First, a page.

They've come for abortion, for LGBTQ+ equality, for civil rights, for voting rights, for public education, now the GOP is coming to destroy your county library branch.
In early November, an email from a citizen dropped into the inbox of Judge Ron Cunningham, the silver-haired head chair of the governing body of Llano County in Texas’s picturesque Hill Country. The subject line read “Pornographic Filth at the Llano Public Libraries.”
“It came to my attention a few weeks ago that pornographic filth has been discovered at the Llano library,” wrote Bonnie Wallace, a 54-year-old local church volunteer. “I’m not advocating for any book to be censored but to be RELOCATED to the ADULT section. … It is the only way I can think of to prohibit censorship of books I do agree with, mainly the Bible, if more radicals come to town and want to use the fact that we censored these books against us.”
Wallace had attached an Excel spreadsheet of about 60 books she found objectionable, including those about transgender teens, sex education and race, including such notable works as “Between the World and Me,” by author and journalist Ta-Nehisi Coates, an exploration of the country’s history written as a letter to his adolescent son. Not long after, the county’s chief librarian sent the list to Suzette Baker, head of one of the library’s three branches.
“She told me to look at pulling the books off the shelf and possibly putting them behind the counter. I told them that was censorship,” Baker said.
Wallace’s list was the opening salvo in a censorship battle that is unlikely to end well for proponents of free speech in this county of 21,000 nestled in rolling hills of mesquite trees and cactus northwest of Austin.
Leaders have taken works as seemingly innocuous as the popular children’s picture book “In the Night Kitchen” by Maurice Sendak off the shelves, closed library board meetings to the public and named Wallace the vice chair of a new library board stacked with conservative appointees — some of whom did not even have library cards.
With these actions, Llano joins a growing number of communities across America where conservatives have mounted challenges to books and other content related to race, sex, gender and other subjects they deem inappropriate. A movement that started in schools has rapidly expanded to public libraries, accounting for 37 percent of book challenges last year, according to the American Library Association. Conservative activists in several states, including Texas, Montana and Louisiana have joined forces with like-minded officials to dissolve libraries’ governing bodies, rewrite or delete censorship protections, and remove books outside of official challenge procedures.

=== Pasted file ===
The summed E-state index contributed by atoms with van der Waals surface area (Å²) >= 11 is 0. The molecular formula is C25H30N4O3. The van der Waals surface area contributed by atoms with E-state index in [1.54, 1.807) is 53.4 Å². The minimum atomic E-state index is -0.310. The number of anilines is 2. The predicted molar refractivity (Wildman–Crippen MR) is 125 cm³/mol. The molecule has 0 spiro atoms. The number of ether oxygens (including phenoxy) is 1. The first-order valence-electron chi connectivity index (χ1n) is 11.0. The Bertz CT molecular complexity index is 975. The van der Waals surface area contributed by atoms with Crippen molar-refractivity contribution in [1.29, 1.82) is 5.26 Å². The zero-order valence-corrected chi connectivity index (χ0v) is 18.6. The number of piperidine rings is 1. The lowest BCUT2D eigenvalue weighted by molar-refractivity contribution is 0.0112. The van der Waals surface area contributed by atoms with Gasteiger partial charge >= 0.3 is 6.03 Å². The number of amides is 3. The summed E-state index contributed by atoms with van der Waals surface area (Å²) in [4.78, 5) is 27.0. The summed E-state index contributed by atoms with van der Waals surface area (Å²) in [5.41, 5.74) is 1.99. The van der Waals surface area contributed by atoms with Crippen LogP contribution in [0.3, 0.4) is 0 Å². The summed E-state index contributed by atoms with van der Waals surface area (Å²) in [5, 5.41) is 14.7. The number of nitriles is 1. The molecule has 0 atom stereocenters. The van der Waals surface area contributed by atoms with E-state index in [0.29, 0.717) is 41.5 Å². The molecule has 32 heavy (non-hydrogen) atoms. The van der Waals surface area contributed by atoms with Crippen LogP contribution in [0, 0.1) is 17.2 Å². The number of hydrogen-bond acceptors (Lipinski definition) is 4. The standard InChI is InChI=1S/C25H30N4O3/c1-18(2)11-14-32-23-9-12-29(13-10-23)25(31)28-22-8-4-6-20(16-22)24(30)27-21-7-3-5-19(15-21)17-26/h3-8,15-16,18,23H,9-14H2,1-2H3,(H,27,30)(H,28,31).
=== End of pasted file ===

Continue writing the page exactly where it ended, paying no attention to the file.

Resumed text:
“The danger is that we start to have information and books that only address one viewpoint that are okayed by just one certain group,” said Mary Woodward, president-elect of the Texas Library Association.
“We lose that diversity of thought and diversity of ideas libraries are known for — and only represent one viewpoint that is the loudest,” said Woodward, noting that there have been an estimated 17 challenges leveled at public libraries in Texas recently and that she expects many more.
Leila Green Little, a parent and board member of the Llano County Library System Foundation, said her anti-censorship group obtained dozens of emails from country officials that reveal the outsize influence a small but vocal group of conservative Christian and tea party activists wielded over the county commissioners to reshape the library system to their own ideals.
In one of the emails, which were obtained through a public records request and shared with The Washington Post, Cunningham seemed to question whether public libraries were even necessary.
“The board also needs to recognize that the county is not mandated by law to provide a public library,” Cunningham wrote to Wallace in January.
Indeed, here in Kentucky, the latest GOP-controlled state legislative session has handed complete control of non-partisan county library boards solely to elected, partisan county judge-executives, who would determine board members. And any project more than $1 million would require Kentucky's county fiscal courts, who could simply block all new library projects.
We're now officially in the era of "Do we really need libraries when Google is available?"
And uneducated populace is easier to control, of course. That's the point.